Opinion  

Is Fos award cap victory really a good thing for advisers?

Tony Hazell

Tony Hazell

The recent Appeal Court ruling in the Clark & Clark versus In Focus case has been dressed up by some as a bit of a victory for financial advisers.

And I can see why a glass of claret may have been raised in celebration.

In essence the Appeal Court appears to have made it more difficult for a vexatious litigant to go for two bites of the compensation cherry by accepting a Financial Ombudsman award and then asking for more at the courts.

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Clark & Clark argued that inappropriate advice from In Focus Asset Management & Tax Solutions had caused losses of more than £500,000.

They accepted the statutory maximum £100,000 that the ombudsman could award, but added a handwritten rider reserving the right to pursue the matter in the civil courts.

The case has bounced up through courts, with In Focus finally winning.

But is this really a good thing for the industry and consumers?

It may quell fears about open-ended liabilities, but the real victor is the legal profession.

Any consumer who has a big claim against an adviser may no longer feel able to use the ombudsman.

So both they and the financial adviser will have to go through the courts from the start.

It has been suggested consumers could split claims into smaller components – again, this won’t help either advisers or their clients. But lawyers could gain.

I have seen it argued that this will be a bash on the nose to the claims management industry, which may have tried to persuade people to use ombudsman awards to pursue larger claims.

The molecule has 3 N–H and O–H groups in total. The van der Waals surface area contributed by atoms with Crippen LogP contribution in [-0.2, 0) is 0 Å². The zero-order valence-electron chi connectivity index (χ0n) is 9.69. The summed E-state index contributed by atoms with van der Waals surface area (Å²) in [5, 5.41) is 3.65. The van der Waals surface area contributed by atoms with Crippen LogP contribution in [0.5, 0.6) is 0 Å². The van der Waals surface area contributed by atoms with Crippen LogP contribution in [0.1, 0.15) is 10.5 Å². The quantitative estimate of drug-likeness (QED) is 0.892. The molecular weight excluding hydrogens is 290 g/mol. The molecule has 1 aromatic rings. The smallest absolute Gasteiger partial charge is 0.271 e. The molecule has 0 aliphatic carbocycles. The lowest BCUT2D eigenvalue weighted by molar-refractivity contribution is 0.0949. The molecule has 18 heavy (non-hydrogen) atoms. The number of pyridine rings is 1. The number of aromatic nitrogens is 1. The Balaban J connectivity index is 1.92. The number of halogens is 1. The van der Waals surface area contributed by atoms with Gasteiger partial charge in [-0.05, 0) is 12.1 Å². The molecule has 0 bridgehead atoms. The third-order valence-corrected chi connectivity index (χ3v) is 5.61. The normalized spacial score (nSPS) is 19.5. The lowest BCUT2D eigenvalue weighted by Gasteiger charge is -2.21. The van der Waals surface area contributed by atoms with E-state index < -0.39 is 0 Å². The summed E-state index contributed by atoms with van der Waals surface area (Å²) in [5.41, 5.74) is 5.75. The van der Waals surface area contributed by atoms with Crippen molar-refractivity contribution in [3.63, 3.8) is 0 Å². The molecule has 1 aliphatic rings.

I do not think that washes. These are extremely rare cases.

Anyone with the nous and the money to pursue a large claim is not going to be taken in by claims managers whose province tends to be the lower-earning and less well-educated.

And this does not close the door where issues have not been considered by the ombudsman.

So the only losers will be those who have very large claims and will be wary of using the ombudsman for fear that even if they win they will only be cutting their losses while the firm responsible will get away with cut-price compensation.

That may make you feel happier about the state of your industry but it leaves me feeling distinctly uneasy.

It is time to rebuild trust

Mark Polson, principal of consultancy Lang Cat, hit the nail on the head when he said if the industry wants to solve the pensions gap it must first focus on the trust gap.

Trust should be the foundation of any relationship between the consumer and a financial firm.

Instead of concentrating on rebuilding it, too much effort has been expended in some quarters on futile attempts to defend the indefensible and maintain the status quo.